Case 41 – update 3

For the start of the case and the first and second updates scroll below (and also look at #teamhaem on Twitter for any relevant comments)…

Our patient has progressive eosinophilia of unknown cause (eosinophils 9.2×109/L (0-0.5)). He now has respiratory symptoms – with shortness of breath on exertion, cough with white sputum and on examination he has some fine expiratory crackles at the bases along with some pedal oedema. When he is exposed you also notice a rash which appears to be maculopapular. It is not overtly itchy and there is no urticaria/weals.  Is appetite has not been good. No diarrhoea.  There is no lymphadenopathy palpable although the spleen can be palpated 3 finger breaths below the costal margin.

A blood film is reported:

Progressive eosinophilia noted. The eosinophils are bilobed and appear normal in morphology. Lymphocytes are mostly small and mature and have a ‘benign’ appearance, but a clonal population cannot be ruled out by morphology alone. No left shift. No nucleated red cells or other signs of marrow infiltration. No Howell Jolly bodies. No dysplasia and monocytes appear with in normal limits. No excess of basophils seen. No evidence of parasitic infection. No primitive cells. Is there a known cause? Requires clinical correlation and consider review/discussion with haematology.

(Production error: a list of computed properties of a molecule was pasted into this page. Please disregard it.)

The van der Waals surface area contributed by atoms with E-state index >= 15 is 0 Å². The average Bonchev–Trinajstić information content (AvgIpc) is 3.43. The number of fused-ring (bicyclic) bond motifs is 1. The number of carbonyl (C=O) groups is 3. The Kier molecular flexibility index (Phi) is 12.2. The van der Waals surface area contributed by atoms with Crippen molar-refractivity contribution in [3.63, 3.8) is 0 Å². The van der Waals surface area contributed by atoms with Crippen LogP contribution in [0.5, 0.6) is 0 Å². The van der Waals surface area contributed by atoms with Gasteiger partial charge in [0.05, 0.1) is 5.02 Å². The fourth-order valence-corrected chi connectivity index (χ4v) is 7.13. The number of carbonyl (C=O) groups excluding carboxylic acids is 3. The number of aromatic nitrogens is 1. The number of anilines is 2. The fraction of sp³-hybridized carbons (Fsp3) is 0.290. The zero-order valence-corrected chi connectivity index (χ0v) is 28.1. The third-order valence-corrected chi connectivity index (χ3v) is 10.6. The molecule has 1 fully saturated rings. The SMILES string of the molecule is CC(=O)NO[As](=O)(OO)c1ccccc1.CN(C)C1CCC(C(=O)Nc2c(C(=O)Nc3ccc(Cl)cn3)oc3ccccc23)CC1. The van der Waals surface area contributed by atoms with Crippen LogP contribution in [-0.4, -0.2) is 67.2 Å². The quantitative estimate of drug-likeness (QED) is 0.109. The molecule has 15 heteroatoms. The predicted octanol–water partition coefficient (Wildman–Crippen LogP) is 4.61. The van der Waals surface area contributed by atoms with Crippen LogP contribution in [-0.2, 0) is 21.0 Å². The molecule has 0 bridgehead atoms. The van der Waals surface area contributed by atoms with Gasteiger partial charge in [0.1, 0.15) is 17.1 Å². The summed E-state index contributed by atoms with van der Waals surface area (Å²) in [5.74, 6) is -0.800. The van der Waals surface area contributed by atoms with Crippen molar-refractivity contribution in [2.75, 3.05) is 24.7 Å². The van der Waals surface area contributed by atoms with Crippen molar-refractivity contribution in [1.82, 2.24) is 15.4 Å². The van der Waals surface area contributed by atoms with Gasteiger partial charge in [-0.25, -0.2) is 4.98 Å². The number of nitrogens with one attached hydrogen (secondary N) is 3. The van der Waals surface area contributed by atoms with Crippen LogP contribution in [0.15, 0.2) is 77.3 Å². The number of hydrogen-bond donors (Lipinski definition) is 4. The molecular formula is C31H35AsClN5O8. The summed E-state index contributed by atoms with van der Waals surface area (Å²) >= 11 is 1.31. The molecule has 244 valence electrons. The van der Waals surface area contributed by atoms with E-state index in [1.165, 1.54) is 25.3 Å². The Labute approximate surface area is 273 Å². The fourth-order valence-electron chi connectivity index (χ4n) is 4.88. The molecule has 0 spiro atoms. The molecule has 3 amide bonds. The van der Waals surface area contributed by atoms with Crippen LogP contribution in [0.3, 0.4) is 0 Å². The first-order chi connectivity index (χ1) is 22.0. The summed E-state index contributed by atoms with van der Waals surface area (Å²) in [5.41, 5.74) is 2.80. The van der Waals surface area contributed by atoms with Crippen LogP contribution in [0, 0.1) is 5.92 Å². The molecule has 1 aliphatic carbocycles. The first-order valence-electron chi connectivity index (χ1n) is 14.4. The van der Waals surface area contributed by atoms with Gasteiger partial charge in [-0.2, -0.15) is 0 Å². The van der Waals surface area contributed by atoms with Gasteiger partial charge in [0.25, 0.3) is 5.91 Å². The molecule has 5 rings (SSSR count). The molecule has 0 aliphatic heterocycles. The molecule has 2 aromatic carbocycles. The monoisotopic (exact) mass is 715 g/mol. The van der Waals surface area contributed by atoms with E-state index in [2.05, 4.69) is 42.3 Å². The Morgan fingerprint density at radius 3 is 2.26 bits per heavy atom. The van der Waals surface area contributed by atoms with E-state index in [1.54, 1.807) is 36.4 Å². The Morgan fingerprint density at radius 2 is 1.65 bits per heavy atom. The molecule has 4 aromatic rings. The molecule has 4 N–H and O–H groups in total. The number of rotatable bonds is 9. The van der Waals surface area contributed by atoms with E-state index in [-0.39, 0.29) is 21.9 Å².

Remember the causes of eosinophilia are broadly categorised into three:

1) Primary haematological causes

2) Secondary/reactive cases including

  • Allergy/atopy
  • Medications
  • Infections
  • Malignancy
  • Autoimmune/vasculitis
  • Respiratory conditions

3) Idiopathic

Eosinophilic granulomatosis with polyangiitis (Churg-Strauss) has been mentioned as has ‘eosinophillic pneumonia’. A CXR is outstanding.

Questions:

  • Can the differential diagnosis be narrowed?
  • How do you proceed with investigations now?
  • What are you worried about from the clinical history and examination?

Please reply to us (@TeamHaem) on Twitter and always include #TeamHaem to allow others to follow your comments. Please join in the debate and learn about haematological problems along the way. The case will continue to  evolve over the coming week so keep checking #TeamHaem on Twitter for more information.

Please note – all cases on TeamHaem are entirely fictional to protect patient confidentiality.

TeamHaem are not a position of authority.  It is an educational platform to allow discussion and learning.

About TeamHaem

Online education and discussion about all things haematological
This entry was posted in Laboratory morphology, Myeloproliferative neoplasm, Related to other specialities and tagged , , , . Bookmark the permalink.

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